The Schwarzenegger administration has launched an investigation of Blue Cross of California for allegedly letting financial concerns improperly influence medical decisions and for canceling patients' coverage after claims have been filed.
The probe, which began two weeks ago, followed complaints from doctors who said the HMO had asked for patients' confidential patient information in order to drop them from the health plan.
"We received a complaint about Blue Cross from the California Medical Association. That's how this came to our attention, and we began an immediate investigation," said Lynne Randolph, a spokeswoman for the state Department of Managed Health Care, which regulates HMOs in California. "We are looking into two possible violations of law." There was no immediate comment from the HMO.
The probe stemmed from a Feb. 8 letter to the department from the CMA, which complained that Blue Cross had sent a letter out to doctors seeking medical information about their patients that could be used to cancel their coverage. Blue Cross said its letters, sent to about 1,000 doctors a month, contained routine requests and were similar to letters sent over a period of years without complaint.
But the political environment in the world of health care, particularly over the issue of policy cancellations, is becoming increasingly charged as HMO practices come under closer scrutiny. In Los Angeles, city attorney Rocky Delgadillo has launched a criminal investigation into the rescission practices of HealthNet. Meanwhile, legislators including Senate Health Committee chairwoman Sheila Kuehl, D-Santa Monica, and Jared Huffman, D-San Rafael, have criticized the department for not being aggressive enough in levying fines against HMOs.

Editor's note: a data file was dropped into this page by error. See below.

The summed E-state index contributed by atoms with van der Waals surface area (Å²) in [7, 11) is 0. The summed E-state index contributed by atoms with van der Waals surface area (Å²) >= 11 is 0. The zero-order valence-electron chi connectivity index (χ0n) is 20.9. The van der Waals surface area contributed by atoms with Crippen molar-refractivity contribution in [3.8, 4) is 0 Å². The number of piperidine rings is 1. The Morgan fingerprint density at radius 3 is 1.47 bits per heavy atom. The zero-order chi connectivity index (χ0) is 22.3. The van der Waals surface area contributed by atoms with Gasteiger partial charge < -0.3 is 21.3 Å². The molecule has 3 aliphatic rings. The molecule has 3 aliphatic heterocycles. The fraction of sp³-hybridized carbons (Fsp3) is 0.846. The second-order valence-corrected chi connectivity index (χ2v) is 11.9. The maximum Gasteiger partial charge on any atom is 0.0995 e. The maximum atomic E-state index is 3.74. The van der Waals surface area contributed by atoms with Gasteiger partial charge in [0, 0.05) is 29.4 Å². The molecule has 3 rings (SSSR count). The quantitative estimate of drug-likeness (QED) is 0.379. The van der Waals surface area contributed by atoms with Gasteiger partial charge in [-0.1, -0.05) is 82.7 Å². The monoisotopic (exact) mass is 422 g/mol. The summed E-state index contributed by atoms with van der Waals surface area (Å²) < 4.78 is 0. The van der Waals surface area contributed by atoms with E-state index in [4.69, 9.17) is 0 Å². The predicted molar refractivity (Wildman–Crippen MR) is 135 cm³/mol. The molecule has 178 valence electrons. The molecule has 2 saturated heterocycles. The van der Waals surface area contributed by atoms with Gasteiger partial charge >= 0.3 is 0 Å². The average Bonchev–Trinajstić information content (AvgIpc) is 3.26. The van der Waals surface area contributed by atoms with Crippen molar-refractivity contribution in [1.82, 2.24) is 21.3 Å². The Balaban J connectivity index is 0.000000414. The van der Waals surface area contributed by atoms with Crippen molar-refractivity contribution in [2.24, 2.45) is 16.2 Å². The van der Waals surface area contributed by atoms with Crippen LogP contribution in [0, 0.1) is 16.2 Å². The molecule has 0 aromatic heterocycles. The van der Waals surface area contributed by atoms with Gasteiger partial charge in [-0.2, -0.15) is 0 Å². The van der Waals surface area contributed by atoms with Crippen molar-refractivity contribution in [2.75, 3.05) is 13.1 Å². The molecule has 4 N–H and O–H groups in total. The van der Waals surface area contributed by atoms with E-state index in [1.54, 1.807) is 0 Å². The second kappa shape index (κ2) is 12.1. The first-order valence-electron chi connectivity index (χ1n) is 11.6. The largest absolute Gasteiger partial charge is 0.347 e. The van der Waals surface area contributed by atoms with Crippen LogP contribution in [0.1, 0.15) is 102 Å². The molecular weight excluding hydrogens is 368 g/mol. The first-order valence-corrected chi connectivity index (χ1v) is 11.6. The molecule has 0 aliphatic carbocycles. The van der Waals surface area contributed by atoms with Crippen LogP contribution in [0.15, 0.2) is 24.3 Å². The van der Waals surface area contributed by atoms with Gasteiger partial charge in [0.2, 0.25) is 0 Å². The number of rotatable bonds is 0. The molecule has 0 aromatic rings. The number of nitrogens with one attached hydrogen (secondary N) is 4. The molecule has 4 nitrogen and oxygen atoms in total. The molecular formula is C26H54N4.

Some of these issues and complaints are expected to be aired in the Senate Rules Committee Wednesday when Dale Bonner, the secretary of Business, Transportation and Housing, comes before the committee for confirmation. The Department of Managed Health Care is part of Bonner's agency. And while he is expected to be confirmed, he is likely to face some tough questioning from the panel's three Democrats.
The department points out they have handed out record fines against HMOs in the last several months, and more may be on the way.
Randloph said the latest DMHC investigation is focusing on possible violations of two sections of the state's Health and Safety Code. The first prohibits an HMO from linking medical decisions to administrative financial concerns. The second bars canceling a patient's coverage after a claim has been filed.
Blue Cross says it has been in regular contact with state regulators, but their spokesman did not immediately comment on the specifics of the latest investigation.
"We are talking to the department … on a daily basis and on a number of issues. We are more than happy to work with them and provide whatever information they need so that they can make a correct finding," said Blue Cross spokesman Nick Garcia.
The move by the DMHC, following demands from the 35,000-member CMA, raises the stakes for Blue Cross which, with its branded affiliates, provides health services to 6.8 million Californians. It reflects the longstanding dispute between HMOs and doctors, who have been among the sharpest critics of the health organizations, and who have angrily urged the state to crack down.
CMA General Counsel Francisco Silva, in his Feb. 8 letter, said the information request in Blue Cross' letter was "deeply disturbing, unlawful and interferes with the physician-patient relationship." He described a number of alleged violations by Blue Cross, including the company's meddling with a physician's ability to provide medical care "hindered by fiscal and administrative management." Silva also blasted the practice of "post-claims underwriting," the practice of an insurer canceling coverage after medical claims have been filed–one of the alleged violations under investigation by the DMHC.